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It’s never a bad time to set new fitness goals. Yours may be dropping a few pounds before the New Year, building endurance for an upcoming race, or simply becoming stronger and more flexible than you were yesterday. Whatever your goal, it’s important to have a game plan. You know the saying: If you fail to prepare, you prepare to fail. Top trainers will tell you that recommended exercises vary depending on the results you are looking to achieve. Not sure where to start? We tapped some of the best pros in the industry for tips that will help you reach your fitness objectives faster and safely. Get ready to become your own #goals.
Goal: to lose those last five pounds
When it comes to weight loss, there’s a constant debate on whether diet or exercise is more important. But in this case, it’s a combination of both. “People who exercise while ignoring a balanced nutrition plan, typically don’t lose weight, says James Shapiro, an independent trainer and owner of Primal Power Fitness in New York City. “People who focus on their diet alone, won’t keep off the weight in the long run.” The gold standard, according to weight loss research, has been maintaining a caloric deficit, along with increasing your protein intake and working on resistance training. Active individuals should eat between 1,700 to 2,400 calories daily, depending on height and lean body mass.
It’s also important to note that if you want to significantly change your body’s composition, losing a few pounds isn’t going to cut it. Lowering your body fat percentage by dialing in on your macronutrients and overall lifestyle is key. According to Shapiro, having lower amounts of body fat means you will have less visceral fat (the excess fat that surrounds your organs and is considered dangerous), and your body will have more definition. An ideal workout schedule for someone looking to lose weight and lower their body fat percentage includes strength training two to three times a week, as well as moderate cardio two to three days a week. Monitor your success by how your clothes fit.
Goal: to become more flexible
If your desk job seems to have done a number on your hips and they feel tighter than normal, then your goal may be to improve flexibility. Your flexibility is also important for gaining strength and avoiding injuries caused by muscle imbalances. Your lifestyle choices, injury history, and movement patterns influence how flexible you are. Nicole Katz, a certified yoga teacher at Yoga216 in New York City, says, “There is a general degree of range of motion, or ROM, for each joint action that most bodies are able to achieve in order to live a full and pain-free life.”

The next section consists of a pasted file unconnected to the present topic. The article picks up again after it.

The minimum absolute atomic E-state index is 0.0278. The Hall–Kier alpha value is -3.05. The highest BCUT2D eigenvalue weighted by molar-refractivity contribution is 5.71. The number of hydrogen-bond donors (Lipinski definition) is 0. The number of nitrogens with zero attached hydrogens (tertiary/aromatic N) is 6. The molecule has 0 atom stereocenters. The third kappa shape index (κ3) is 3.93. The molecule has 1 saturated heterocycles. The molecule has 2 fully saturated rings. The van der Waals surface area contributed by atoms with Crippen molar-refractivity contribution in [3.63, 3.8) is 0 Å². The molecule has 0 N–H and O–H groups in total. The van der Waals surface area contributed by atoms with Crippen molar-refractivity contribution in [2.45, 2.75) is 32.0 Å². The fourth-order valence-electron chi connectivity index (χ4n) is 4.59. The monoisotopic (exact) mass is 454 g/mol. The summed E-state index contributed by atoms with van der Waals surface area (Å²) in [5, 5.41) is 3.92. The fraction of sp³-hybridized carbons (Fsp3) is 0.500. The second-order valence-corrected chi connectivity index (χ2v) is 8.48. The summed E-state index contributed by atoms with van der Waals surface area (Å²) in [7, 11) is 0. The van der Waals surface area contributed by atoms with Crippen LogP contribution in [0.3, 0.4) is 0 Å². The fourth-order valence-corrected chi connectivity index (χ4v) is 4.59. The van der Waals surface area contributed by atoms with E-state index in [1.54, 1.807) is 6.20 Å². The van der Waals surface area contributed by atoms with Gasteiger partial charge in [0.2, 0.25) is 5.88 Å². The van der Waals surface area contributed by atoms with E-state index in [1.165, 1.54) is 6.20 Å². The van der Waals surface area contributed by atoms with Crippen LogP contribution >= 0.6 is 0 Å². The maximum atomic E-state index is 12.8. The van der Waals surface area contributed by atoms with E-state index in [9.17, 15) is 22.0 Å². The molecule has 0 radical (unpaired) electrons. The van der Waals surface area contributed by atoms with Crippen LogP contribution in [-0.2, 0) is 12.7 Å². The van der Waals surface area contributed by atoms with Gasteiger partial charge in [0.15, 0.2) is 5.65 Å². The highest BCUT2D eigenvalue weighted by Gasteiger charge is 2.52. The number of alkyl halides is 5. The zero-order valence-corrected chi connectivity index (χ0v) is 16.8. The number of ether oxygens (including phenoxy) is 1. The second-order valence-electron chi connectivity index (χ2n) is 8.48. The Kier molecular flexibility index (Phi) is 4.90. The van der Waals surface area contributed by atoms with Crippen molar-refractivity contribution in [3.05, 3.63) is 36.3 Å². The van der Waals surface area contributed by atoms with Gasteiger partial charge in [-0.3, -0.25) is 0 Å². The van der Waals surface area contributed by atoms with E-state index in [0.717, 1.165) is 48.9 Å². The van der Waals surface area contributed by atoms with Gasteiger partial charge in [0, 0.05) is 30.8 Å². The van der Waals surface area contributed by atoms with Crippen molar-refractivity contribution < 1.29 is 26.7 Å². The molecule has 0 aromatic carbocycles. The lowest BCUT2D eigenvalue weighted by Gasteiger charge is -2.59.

Taking a regular yoga classes is a good way to learn different methods and strategies that will improve your body’s ROM. Practice poses that feel right for you. Shapiro adds that static stretching and self-myofascial release (a.k.a. foam rolling) are two ways you can also improve your flexibility over time. Although improving your flexibility won’t happen overnight, Katz recommends taking a yoga class three times a week in addition to your regular training sessions.
Goal: to put on muscle
If your goal is to build serious muscle a la Wonder Woman, your training schedule and diet approach is going to be very different than someone looking to lose weight. Carlo Filippone, a three-time National Bodybuilding champ and founder of Elite Lifestyle Cuisine, says a workout routine devoted to resistance training and a protein-focused diet will help you put on muscle. “Muscle building comes from regular, repeated, and consistent exercise that targets specific muscle groups on the body,” he says. Shapiro adds, “Increasing your carbohydrate levels also benefit hypertrophic gains because the body uses the ATP cycle of energy during hypertrophy training.”